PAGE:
My pachira is not doing very great in the form of dropping leaves and not very green
I noticed a lot of shooting from the base should I keep those pups or remove ?
I, personally, would absolutely keep the leaves/branches that are sprouting from the base....that's like the Holy Grail of Pachira growing (getting additional budding on the lower trunk). It could be that the sunlight is striking the lower trunk and the plant is putting out growth where it can gather the most solar energy. If you're adventurous, you might even consider whacking those tall trunks down considerably, which will encourage a more compact, bushy form.
As for the yellowing, I find that lower/older leaves will often drop this time of year as the plant kicks into growth mode....dropping the older leaves to be replaced by newer leaves. Of course, I have to ask if you are fertilizing? Consistent fertilizer will allow the plant to hold onto those older leaves for as long as possible (although they will fall eventually in time).
Kh. I like your braided Pachira.
If it were my tree, I'd remove side growth. If left to grow, new foliage will block braiding...a striking feature.
Of course it's up to you. Opinions differ.
Pachira sometimes shed, especially during changing seasons...like dog, cat fur and birds molting.
Have you added, moved or changed care habits?
What about fertilizer? Now that spring has arrived, a half-strength dose should be applied. A fertilizer that contains minerals, if possible.
Except for a few yellow leaves, foliage looks very green to me. Quite healthy.
I personally do not think you have anything to worry over, but checking for insects never hurts. Especially mites.
If your plant is pest-free, fertilize.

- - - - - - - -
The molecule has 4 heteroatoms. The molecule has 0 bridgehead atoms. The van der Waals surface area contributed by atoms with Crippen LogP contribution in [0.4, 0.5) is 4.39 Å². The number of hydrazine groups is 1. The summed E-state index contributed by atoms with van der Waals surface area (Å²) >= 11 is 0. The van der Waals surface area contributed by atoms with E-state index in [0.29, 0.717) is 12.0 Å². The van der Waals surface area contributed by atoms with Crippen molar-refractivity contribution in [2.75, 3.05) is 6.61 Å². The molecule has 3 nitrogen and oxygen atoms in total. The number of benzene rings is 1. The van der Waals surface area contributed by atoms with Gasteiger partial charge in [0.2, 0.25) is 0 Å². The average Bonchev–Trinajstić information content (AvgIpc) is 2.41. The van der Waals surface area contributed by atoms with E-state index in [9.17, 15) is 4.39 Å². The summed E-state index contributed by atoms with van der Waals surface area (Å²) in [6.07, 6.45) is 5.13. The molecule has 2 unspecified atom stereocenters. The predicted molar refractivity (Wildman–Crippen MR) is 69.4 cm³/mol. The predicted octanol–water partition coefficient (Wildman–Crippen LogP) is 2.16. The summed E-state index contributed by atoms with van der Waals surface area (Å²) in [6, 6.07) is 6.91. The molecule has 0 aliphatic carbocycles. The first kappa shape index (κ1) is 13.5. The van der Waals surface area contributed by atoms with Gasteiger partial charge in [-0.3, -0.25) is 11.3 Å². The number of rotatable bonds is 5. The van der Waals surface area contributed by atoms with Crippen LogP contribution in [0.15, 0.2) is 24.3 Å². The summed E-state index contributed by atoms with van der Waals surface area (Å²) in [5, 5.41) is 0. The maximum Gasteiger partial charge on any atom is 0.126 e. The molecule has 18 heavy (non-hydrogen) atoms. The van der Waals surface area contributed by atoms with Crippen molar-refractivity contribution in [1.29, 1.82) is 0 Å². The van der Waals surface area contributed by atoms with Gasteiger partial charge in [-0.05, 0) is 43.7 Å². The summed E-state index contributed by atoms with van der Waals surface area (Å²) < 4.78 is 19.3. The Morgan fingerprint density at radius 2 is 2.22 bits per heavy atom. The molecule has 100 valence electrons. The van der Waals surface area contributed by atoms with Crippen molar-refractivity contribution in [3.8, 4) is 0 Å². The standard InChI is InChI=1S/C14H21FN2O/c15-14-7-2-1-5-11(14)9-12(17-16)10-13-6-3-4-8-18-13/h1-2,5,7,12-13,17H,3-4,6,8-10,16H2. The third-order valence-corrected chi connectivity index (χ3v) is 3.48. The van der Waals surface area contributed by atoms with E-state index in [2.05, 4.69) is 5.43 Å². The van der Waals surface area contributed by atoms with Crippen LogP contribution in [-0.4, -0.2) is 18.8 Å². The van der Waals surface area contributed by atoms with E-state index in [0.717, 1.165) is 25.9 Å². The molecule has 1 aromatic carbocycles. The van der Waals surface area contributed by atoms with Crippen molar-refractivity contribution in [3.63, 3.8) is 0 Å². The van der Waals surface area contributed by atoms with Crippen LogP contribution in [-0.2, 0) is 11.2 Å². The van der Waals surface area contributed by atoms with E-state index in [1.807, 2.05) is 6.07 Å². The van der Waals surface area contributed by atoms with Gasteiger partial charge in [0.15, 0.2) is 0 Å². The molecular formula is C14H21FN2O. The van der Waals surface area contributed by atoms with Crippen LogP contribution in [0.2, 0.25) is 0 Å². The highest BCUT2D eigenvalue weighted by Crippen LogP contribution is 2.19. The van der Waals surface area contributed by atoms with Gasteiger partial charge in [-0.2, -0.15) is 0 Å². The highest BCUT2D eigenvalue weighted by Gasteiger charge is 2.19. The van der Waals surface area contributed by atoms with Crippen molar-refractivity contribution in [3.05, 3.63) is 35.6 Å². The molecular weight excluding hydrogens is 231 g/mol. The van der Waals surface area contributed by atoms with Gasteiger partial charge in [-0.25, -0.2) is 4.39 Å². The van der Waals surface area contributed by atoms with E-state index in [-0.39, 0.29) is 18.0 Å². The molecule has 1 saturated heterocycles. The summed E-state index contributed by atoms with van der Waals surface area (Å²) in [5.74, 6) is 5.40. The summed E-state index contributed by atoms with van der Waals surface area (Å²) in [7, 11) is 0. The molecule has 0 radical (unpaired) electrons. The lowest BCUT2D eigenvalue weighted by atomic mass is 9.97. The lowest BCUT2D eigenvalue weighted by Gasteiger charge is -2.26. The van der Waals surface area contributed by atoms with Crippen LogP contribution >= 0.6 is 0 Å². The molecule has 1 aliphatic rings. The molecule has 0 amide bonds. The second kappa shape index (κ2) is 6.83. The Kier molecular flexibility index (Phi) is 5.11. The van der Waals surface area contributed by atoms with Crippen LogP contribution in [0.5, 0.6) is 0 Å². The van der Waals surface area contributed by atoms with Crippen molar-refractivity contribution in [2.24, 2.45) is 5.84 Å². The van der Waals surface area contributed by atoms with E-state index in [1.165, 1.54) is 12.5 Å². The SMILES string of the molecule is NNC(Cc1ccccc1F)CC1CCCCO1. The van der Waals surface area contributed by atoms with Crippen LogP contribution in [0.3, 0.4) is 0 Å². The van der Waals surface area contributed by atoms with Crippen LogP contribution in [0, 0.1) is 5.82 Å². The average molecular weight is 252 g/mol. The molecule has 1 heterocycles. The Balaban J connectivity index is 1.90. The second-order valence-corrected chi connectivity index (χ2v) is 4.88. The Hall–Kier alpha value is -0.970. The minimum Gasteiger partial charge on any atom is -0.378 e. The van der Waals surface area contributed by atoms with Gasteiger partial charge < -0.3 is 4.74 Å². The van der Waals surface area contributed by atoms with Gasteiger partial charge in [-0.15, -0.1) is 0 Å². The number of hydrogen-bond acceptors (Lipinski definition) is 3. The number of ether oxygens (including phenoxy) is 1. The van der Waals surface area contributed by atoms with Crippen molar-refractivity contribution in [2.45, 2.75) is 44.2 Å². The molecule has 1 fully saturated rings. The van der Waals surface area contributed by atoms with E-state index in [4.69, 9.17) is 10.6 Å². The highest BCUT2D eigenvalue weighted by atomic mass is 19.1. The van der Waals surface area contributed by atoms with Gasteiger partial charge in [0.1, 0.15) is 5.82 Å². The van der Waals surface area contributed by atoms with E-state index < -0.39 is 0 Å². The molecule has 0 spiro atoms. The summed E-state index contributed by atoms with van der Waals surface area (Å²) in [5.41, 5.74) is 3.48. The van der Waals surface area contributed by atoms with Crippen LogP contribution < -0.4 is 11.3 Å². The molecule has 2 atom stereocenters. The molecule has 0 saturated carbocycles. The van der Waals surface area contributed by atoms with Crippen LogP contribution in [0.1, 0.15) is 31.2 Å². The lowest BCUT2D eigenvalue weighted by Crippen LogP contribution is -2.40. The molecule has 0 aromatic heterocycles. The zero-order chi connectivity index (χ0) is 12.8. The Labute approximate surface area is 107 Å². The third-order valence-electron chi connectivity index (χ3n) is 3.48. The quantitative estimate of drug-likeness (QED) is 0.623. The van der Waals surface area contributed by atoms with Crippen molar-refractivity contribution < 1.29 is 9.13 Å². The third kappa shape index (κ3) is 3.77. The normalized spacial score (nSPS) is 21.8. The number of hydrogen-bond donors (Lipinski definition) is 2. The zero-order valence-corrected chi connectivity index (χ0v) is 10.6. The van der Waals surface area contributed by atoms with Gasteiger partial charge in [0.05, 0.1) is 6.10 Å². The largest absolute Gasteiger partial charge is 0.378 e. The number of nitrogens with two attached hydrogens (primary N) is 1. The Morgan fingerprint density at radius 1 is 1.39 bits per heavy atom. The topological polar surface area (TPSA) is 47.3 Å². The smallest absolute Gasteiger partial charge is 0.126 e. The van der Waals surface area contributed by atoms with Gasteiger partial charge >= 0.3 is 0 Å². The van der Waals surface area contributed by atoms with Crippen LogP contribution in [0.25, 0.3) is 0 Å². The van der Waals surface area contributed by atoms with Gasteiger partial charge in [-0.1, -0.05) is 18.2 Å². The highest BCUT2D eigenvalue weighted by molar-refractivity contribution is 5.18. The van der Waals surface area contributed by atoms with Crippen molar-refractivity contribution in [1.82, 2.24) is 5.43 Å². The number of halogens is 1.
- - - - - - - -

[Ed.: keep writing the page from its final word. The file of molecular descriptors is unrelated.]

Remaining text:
Pachira leave also yellow when over or under-watered.
Good luck, Toni
Toni, thanks for your very positive input you make my day
i think i read it before to remove the side growth but i want to be sure ( what to do with the removed side grwoth? can i re-plant or something?)
can i use citrus fertilizer I have liquid around ?
Perhaps you missed my response....
....unless my comments are unwelcome here?
KH, you're welcome.
BTW, the room is so nice, roomy and bright.
I didn't see Josh's comment, 'above mine,' so he can answer your question about whacking and rooting.
I've never rooted Pachira, and only advise about matters I've done working on my own plants..You know?
I fertilize Pachiras with Fish Emulsion. Do you have other fertilizers? Besides citrus.
Josh, I didn't see your comment, sorry.
wow how come i totally over looked your response
I am sure it was not their when i did my first reply although it does show your response was the first Ã°ÂÂÂ
Back to the topic No i do not fertilize routinely as per my reading it is a type of plant that require little or almost no fertilizer
I have chicken organic fertilizer in the form of pellet i got a miracle grow type of fertilizer the one come in 4 bags blue in color / crystal form
Well, I would use the miracle grow type fertilizer, but reduce the strength to 1/2 the recommended dose. Start light, then increase as the growing season comes on.
Pachira plants certainly do require fertilizer, or else their leaves yellow and the growth becomes weak/stunted.
@greenman28 >> If you're adventurous, you might even consider whacking
>> those tall trunks down considerably, which will encourage a more
>> compact, bushy form.
Amazing. All this time I thought I had an odd schef. If I lop stems off, how would the plant recover from that point? From the trunk sides? Can the cut off stubs be rooted? Layered? It might be clear that I have no idea about this plant.
>> Pachira leave also yellow when over or under-watered.
I've never fertilized and have been flood watering once a week or so in a small (probably undersized) pot and the plant never changes. It's like Dorian Grey's portrait, forever fixed in time.
Yours looks great, Cold Weather. If you begin supplying fertilizer, I'm sure that you'll see a difference....of course, the plant could be limited by the available room for roots, which would require a re-potting to really get the most out of the introduction of nutrients.
Hard pruning is best done in the Summer on these plants so that the plant is in active growth mode. If healthy, even bare stems will quickly backbud and make new growth.
The cuttings can certainly be rooted and grown into plants. After whacking the top off of my Pachira, I stuck the top into a container....and here it is today. I will re-pot this plant and give it to my brother later this Summer.